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New Climate Change Guidance for NEPA Reviews

In the United States, federal agencies that license, permit or finance energy and infrastructure projects must, with some limited exceptions, analyze the environmental impacts of those projects before they approve them, pursuant to the National Environmental Policy Act of 1969 (NEPA).  But to what extent must those agencies consider climate change impacts as part of their NEPA reviews? The President’s Council on Environmental Quality (CEQ) has just issued a guidance document that addresses that question. CEQ’s guidance document—an August 1 memorandum addressed to the heads of all federal departments and agencies—urges federal agencies to consider two climate change-related topics when conducting NEPA reviews. The first topic is the impact of a proposed project on climate change, and the memorandum urges federal agencies to approach that topic by focusing on the project’s direct, and indirect, greenhouse gas (GHG) emissions. Agencies are encouraged to...

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EPA’s Next Generation Compliance Initiative – The Agency’s Latest Proposed Rule for Refineries Shows the Initiative in Action and Provides a Glimpse of the Future for Other Industries

The U.S. Environmental Protection Agency (EPA) recently released a proposed rule that illustrates several of the agency’s Next Generation Compliance ideas in action.  The proposed rule concerns hazardous air pollutant (HAP) emissions from refineries, but should be studied by anyone who wants to gain a better understanding of what “Next Generation Compliance” means as a practical matter.  Most importantly, the proposed rule shows the direction in which the agency is likely headed with respect to “fugitive” air emissions at other types of facilities – chemical plants, paper mills, distilleries, etc. EPA uses the term “Next Generation Compliance” to cover several ideas:  (i) the use of new, advanced technologies to identify and measure emissions, (ii) electronic reporting of environmental data rather than paper reporting, (iii) greater disclosure of environmental data to the public, and (iv) regulations that contain fewer exceptions and more built-in incentives...

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Greenhouse Gas Limits for New Power Plants – Comments due to EPA by March 10, 2014

Yesterday, the United States Environmental Protection Agency’s (EPA) proposal to set greenhouse gas emissions limits for new coal-fired and natural gas-fired power plants was published in the Federal Register.  This proposal was originally posted on EPA’s website on September 20, 2013; however, the formal publication triggers the start of a 60-day public comment period.  The publication also suggests that EPA is still on track to meet President Obama’s June 2014 deadline for publishing an initial proposal to regulate emissions from existing power plants. The proposed rule would limit new coal plants to 1,100 pounds of CO2 emissions per megawatt-hour (lbs/MWh) of electricity produced, with compliance measured on a rolling average basis during each 12-operating month period.  The proposal would also require new small natural gas plants to meet a 1,100 lbs/MWh emission limit, while requiring larger, more efficient natural gas plants to meet a limit of 1,000...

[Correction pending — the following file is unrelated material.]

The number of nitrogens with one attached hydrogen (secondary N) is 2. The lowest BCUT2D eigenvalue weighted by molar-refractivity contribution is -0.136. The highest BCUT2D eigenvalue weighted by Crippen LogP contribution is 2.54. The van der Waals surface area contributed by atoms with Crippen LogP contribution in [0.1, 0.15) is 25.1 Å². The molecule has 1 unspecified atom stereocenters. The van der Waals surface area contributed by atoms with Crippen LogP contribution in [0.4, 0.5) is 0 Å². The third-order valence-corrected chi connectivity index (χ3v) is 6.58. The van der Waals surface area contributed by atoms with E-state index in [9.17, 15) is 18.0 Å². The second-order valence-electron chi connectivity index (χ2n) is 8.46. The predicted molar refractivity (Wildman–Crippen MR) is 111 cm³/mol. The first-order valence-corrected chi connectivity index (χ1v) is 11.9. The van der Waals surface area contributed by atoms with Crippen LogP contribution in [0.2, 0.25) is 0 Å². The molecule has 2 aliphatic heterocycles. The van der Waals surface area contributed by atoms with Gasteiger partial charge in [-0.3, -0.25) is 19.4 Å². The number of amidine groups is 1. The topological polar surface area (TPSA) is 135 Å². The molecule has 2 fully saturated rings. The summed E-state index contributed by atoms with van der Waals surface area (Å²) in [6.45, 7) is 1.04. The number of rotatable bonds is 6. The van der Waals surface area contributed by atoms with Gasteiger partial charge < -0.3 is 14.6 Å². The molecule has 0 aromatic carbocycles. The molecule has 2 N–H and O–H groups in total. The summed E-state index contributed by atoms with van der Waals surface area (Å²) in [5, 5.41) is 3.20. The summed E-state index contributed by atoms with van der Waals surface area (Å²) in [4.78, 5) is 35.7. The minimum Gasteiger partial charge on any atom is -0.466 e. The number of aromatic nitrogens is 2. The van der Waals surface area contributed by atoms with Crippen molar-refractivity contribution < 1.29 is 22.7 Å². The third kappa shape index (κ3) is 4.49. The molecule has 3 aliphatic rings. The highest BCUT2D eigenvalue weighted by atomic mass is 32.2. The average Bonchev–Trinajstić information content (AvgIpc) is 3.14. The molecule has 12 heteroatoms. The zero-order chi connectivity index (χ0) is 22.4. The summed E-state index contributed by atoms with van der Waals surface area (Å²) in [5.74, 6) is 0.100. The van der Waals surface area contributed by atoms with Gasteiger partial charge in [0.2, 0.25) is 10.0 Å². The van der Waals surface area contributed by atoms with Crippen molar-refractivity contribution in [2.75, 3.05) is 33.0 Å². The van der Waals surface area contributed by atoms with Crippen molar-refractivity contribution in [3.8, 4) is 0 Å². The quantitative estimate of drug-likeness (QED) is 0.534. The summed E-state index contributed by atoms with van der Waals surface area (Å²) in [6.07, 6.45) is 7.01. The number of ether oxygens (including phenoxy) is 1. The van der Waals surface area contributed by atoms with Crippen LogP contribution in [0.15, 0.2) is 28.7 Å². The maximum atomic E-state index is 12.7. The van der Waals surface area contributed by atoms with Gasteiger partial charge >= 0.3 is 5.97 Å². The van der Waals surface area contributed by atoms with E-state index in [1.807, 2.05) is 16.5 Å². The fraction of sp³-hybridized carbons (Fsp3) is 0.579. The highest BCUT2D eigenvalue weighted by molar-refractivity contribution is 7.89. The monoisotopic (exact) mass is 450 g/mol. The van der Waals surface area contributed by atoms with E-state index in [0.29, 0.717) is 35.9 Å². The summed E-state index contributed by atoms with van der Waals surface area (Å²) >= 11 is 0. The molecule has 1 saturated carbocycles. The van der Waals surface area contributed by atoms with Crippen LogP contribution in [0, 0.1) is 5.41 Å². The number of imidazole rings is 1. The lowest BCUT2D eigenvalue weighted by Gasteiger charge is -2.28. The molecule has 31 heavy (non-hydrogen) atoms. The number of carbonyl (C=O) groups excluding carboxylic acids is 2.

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EPA Proposes CO2 Emission Limits for New Power Plants and on Track to Regulate CO2 Emissions from Existing Plants by 2015

by Jacob Hollinger and Bethany Hatef The U.S. Environmental Protection Agency (EPA) has issued a proposed rule concerning carbon dioxide (CO2) emissions from new coal-fired and natural gas-fired power plants. The September 20 proposal meets a deadline set by President Obama in a June 25 Presidential Memorandum and keeps EPA on track to meet the President’s June 2015 deadline for regulating emissions from existing power plants. Once the September 20 proposed rule is published in the Federal Register, interested parties will have 60 days to comment on it.  Under EPA’s September 20 proposal, which replaces an earlier, April 2012 proposal, new coal plants would be limited to 1,100 pounds of CO2 emissions per megawatt-hour (lbs/MWh) of electricity produced, with compliance measured on a 12-operating month rolling average basis.  The proposed rule would also require new small natural gas plants to meet a 1,100 lbs/MWh...

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United Kingdom Government Confirms Change to Sustainability Criteria for Biomass

by Caroline Lindsey The Department of Energy and Climate Change (DECC) in the United Kingdom published its response to its “Consultation on proposals to enhance the sustainability criteria for the use of biomass feedstocks under the Renewables Obligation (RO)” on 22 August 2013 (the Response). The original consultation was published on 7 September 2012. In the Response, the UK Government confirms that it will proceed with its proposals to revise the content and significance of the sustainability criteria applicable to the use of solid biomass and biogas feedstocks for electricity generation under the Renewables Obligation (RO). The RO is currently the principal regime for incentivising the development of large-scale renewable electricity generation in the United Kingdom. Eligible electricity generators receive renewables obligation certificates (ROCs) for each megawatt hour (MWh) of renewable source electricity that they generate. Biomass...

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